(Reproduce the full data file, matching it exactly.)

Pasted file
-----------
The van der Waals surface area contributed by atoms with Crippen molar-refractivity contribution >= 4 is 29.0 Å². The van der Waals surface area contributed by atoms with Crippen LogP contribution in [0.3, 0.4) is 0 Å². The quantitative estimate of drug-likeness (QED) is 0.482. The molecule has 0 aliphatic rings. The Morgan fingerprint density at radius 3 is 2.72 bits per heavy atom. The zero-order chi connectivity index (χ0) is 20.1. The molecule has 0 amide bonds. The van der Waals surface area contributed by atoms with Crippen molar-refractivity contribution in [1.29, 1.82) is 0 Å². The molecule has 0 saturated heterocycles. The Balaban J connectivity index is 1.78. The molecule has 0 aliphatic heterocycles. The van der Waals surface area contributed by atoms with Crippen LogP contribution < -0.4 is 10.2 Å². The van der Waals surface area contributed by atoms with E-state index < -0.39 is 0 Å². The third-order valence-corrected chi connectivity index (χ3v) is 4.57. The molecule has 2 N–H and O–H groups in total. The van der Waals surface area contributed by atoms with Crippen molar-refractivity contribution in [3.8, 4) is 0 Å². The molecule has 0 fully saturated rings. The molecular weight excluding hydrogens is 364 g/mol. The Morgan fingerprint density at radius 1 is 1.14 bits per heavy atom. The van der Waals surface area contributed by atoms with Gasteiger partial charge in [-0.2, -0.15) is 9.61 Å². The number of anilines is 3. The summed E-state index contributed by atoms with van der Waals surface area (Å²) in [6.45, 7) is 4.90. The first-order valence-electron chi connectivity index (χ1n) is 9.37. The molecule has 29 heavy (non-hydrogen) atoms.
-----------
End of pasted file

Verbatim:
The van der Waals surface area contributed by atoms with Crippen molar-refractivity contribution >= 4 is 29.0 Å². The van der Waals surface area contributed by atoms with Crippen LogP contribution in [0.3, 0.4) is 0 Å². The quantitative estimate of drug-likeness (QED) is 0.482. The molecule has 0 aliphatic rings. The Morgan fingerprint density at radius 3 is 2.72 bits per heavy atom. The zero-order chi connectivity index (χ0) is 20.1. The molecule has 0 amide bonds. The van der Waals surface area contributed by atoms with Crippen molar-refractivity contribution in [1.29, 1.82) is 0 Å². The molecule has 0 saturated heterocycles. The Balaban J connectivity index is 1.78. The molecule has 0 aliphatic heterocycles. The van der Waals surface area contributed by atoms with Crippen LogP contribution < -0.4 is 10.2 Å². The van der Waals surface area contributed by atoms with E-state index < -0.39 is 0 Å². The third-order valence-corrected chi connectivity index (χ3v) is 4.57. The molecule has 2 N–H and O–H groups in total. The van der Waals surface area contributed by atoms with Crippen molar-refractivity contribution in [3.8, 4) is 0 Å². The molecule has 0 fully saturated rings. The molecular weight excluding hydrogens is 364 g/mol. The Morgan fingerprint density at radius 1 is 1.14 bits per heavy atom. The van der Waals surface area contributed by atoms with Gasteiger partial charge in [-0.2, -0.15) is 9.61 Å². The number of anilines is 3. The summed E-state index contributed by atoms with van der Waals surface area (Å²) in [6.45, 7) is 4.90. The first-order valence-electron chi connectivity index (χ1n) is 9.37. The molecule has 29 heavy (non-hydrogen) atoms.